The second tank should be prepared with all ammunition removed, but otherwise in operating condition with gas and oil. It should then be operated to permit a normal condition to develop of seepage of oil and gas, and an accumulation of fumes in the tank following which it should be fired upon to establish the relative ease with which fires are started by ignition of gas or oil from the explosion of shells or the penetration of the tank by projectiles or fragments thereof”
The last paragraph may require some explanation for the uninitiated. I have never seen an operating tank which did not have pooled fluids in the subturret floor. Usually hydraulic fluid, but it could be anything. The tank’s not supposed to leak, of course, but it does. That’s part of the reason they invented drain plugs!
Aberdeen received its marching orders in a letter dated 26th January. “It is requested that such investigations be pursued expeditiously and with the greatest freedom on the part of the Proving Ground to enable required information to be obtained”. It may be worth noting that in all the various letters and documents, I cannot recall ever reading a line such as that elsewhere. This was obviously considered to be a matter of some importance.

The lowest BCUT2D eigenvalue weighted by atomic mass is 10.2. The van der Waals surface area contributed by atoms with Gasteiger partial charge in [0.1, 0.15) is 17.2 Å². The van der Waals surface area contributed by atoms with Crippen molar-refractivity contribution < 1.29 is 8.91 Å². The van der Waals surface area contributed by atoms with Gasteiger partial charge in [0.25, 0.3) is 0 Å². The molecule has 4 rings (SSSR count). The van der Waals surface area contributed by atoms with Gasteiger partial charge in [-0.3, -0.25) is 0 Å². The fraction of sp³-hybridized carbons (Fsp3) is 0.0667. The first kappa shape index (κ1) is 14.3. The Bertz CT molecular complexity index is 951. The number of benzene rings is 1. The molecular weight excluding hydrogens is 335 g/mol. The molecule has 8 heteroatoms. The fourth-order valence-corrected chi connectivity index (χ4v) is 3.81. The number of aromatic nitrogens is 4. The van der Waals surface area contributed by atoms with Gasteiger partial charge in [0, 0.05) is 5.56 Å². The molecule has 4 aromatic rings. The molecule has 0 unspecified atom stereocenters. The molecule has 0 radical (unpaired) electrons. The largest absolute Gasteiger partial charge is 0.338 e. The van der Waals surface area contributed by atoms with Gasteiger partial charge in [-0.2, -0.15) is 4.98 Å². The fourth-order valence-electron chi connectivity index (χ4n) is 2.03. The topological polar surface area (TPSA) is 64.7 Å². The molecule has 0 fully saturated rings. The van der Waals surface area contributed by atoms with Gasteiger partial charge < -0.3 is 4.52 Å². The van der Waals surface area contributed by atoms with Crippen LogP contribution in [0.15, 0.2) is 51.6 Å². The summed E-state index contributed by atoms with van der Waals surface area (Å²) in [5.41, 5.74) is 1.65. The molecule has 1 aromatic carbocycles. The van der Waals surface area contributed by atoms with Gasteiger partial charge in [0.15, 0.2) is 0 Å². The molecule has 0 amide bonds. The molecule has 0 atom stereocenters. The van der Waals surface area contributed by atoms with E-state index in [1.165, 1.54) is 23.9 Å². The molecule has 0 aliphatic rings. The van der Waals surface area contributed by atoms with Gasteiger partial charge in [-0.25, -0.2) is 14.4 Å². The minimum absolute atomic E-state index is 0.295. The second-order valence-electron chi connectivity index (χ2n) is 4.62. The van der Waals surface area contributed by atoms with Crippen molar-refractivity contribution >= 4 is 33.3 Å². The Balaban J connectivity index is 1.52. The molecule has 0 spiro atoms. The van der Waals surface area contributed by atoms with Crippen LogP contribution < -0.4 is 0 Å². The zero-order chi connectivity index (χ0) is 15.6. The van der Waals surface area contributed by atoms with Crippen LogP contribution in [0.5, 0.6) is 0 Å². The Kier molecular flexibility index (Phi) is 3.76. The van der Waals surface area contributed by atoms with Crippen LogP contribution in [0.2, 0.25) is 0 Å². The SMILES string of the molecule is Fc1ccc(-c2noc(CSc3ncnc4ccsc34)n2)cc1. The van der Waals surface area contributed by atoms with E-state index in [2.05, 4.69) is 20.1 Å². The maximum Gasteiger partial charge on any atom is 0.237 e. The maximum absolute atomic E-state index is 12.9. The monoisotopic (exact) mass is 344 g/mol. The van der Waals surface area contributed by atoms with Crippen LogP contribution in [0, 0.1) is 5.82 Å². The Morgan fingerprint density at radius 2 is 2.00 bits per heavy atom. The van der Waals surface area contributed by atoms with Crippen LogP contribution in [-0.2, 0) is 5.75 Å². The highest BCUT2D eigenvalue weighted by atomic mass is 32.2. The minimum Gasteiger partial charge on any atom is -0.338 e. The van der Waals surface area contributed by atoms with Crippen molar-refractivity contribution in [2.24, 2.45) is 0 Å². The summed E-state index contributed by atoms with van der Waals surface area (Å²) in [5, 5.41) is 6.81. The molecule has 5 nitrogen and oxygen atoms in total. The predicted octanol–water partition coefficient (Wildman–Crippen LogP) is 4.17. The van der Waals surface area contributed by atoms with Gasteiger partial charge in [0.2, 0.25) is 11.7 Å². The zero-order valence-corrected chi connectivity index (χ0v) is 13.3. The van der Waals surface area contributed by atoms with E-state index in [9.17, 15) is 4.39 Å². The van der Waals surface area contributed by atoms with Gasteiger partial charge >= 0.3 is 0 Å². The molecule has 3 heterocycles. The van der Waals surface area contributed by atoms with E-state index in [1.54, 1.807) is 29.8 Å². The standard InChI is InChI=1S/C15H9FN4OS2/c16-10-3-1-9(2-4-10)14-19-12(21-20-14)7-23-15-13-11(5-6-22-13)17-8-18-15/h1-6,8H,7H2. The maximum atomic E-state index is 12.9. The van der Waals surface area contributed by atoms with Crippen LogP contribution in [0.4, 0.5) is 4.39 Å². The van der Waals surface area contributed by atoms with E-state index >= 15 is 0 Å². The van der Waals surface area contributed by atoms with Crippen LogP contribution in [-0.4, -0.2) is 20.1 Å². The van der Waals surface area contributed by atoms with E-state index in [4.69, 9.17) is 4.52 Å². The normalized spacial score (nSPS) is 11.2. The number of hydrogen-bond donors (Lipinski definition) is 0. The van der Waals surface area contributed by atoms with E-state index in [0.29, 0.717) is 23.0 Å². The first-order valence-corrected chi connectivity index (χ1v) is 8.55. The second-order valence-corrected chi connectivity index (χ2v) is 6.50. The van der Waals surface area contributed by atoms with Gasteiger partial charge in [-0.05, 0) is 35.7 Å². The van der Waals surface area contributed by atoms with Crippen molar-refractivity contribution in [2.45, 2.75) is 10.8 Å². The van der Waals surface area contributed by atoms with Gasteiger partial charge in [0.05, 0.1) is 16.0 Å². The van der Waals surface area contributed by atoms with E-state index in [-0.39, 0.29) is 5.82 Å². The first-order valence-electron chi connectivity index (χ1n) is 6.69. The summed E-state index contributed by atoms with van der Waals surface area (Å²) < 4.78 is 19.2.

These would not be the first tests to be carried out on the subject by Aberdeen. They had tried, to a lesser extent, similar experiments with the M3A1 medium. It concluded that any ammunition can be ignited: from .30cal belt and .45ACP drums through 37mm and 75mm. The latter two being considered ‘serious’. It was also concluded that oily waste can be ignited directly by hot fragments from the AT grenade (being used for the test) and, in some cases, even without contact by the fragments.
Unfortunately, the results of Aberdeen’s test on the M4 were not in the file. But there was, however, a report from Ordnance of their observations of Armored Force testing on the same subject in Fort Knox, which they stated generally matched with Aberdeen’s results.